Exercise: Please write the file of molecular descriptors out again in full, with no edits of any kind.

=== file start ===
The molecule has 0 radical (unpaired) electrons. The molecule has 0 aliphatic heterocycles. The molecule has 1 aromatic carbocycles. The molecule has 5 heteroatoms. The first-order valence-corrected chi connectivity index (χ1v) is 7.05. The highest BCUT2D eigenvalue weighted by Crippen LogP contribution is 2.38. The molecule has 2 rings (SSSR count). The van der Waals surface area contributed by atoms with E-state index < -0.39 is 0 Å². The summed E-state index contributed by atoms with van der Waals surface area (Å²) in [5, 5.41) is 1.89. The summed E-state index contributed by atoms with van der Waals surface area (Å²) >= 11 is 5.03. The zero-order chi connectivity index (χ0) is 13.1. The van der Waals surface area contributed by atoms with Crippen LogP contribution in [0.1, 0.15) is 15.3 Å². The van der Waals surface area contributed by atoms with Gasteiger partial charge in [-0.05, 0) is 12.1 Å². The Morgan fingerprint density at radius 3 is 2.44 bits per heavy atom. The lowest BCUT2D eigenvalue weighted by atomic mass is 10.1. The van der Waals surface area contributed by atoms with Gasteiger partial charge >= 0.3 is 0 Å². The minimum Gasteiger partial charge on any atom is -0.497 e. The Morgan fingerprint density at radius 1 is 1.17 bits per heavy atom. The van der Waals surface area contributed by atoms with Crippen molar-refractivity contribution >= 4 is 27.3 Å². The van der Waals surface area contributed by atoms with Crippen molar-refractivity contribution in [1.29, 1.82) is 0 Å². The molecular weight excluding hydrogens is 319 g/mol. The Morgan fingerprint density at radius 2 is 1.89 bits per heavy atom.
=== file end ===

The molecule has 0 radical (unpaired) electrons. The molecule has 0 aliphatic heterocycles. The molecule has 1 aromatic carbocycles. The molecule has 5 heteroatoms. The first-order valence-corrected chi connectivity index (χ1v) is 7.05. The highest BCUT2D eigenvalue weighted by Crippen LogP contribution is 2.38. The molecule has 2 rings (SSSR count). The van der Waals surface area contributed by atoms with E-state index < -0.39 is 0 Å². The summed E-state index contributed by atoms with van der Waals surface area (Å²) in [5, 5.41) is 1.89. The summed E-state index contributed by atoms with van der Waals surface area (Å²) >= 11 is 5.03. The zero-order chi connectivity index (χ0) is 13.1. The van der Waals surface area contributed by atoms with Crippen LogP contribution in [0.1, 0.15) is 15.3 Å². The van der Waals surface area contributed by atoms with Gasteiger partial charge in [-0.05, 0) is 12.1 Å². The Morgan fingerprint density at radius 3 is 2.44 bits per heavy atom. The lowest BCUT2D eigenvalue weighted by atomic mass is 10.1. The van der Waals surface area contributed by atoms with Gasteiger partial charge >= 0.3 is 0 Å². The minimum Gasteiger partial charge on any atom is -0.497 e. The Morgan fingerprint density at radius 1 is 1.17 bits per heavy atom. The van der Waals surface area contributed by atoms with Crippen molar-refractivity contribution >= 4 is 27.3 Å². The van der Waals surface area contributed by atoms with Crippen molar-refractivity contribution in [1.29, 1.82) is 0 Å². The molecular weight excluding hydrogens is 319 g/mol. The Morgan fingerprint density at radius 2 is 1.89 bits per heavy atom.